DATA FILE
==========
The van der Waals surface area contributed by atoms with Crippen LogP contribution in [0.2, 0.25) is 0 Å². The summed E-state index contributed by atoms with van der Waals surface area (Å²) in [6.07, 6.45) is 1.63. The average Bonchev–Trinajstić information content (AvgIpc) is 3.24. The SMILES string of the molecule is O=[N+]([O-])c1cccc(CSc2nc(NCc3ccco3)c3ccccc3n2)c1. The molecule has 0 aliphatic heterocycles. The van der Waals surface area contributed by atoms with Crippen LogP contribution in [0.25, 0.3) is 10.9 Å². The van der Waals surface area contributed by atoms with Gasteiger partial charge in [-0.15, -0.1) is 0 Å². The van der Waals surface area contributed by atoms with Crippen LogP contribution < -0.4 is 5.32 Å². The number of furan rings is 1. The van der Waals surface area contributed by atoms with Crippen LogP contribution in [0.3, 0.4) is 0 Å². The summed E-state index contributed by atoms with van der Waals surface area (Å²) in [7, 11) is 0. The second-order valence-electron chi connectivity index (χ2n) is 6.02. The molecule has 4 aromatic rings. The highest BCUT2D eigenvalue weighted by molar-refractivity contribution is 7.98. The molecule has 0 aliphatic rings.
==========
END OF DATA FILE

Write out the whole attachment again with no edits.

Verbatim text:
The van der Waals surface area contributed by atoms with Crippen LogP contribution in [0.2, 0.25) is 0 Å². The summed E-state index contributed by atoms with van der Waals surface area (Å²) in [6.07, 6.45) is 1.63. The average Bonchev–Trinajstić information content (AvgIpc) is 3.24. The SMILES string of the molecule is O=[N+]([O-])c1cccc(CSc2nc(NCc3ccco3)c3ccccc3n2)c1. The molecule has 0 aliphatic heterocycles. The van der Waals surface area contributed by atoms with Crippen LogP contribution in [0.25, 0.3) is 10.9 Å². The van der Waals surface area contributed by atoms with Gasteiger partial charge in [-0.15, -0.1) is 0 Å². The van der Waals surface area contributed by atoms with Crippen LogP contribution < -0.4 is 5.32 Å². The number of furan rings is 1. The van der Waals surface area contributed by atoms with Crippen LogP contribution in [0.3, 0.4) is 0 Å². The summed E-state index contributed by atoms with van der Waals surface area (Å²) in [7, 11) is 0. The second-order valence-electron chi connectivity index (χ2n) is 6.02. The molecule has 4 aromatic rings. The highest BCUT2D eigenvalue weighted by molar-refractivity contribution is 7.98. The molecule has 0 aliphatic rings.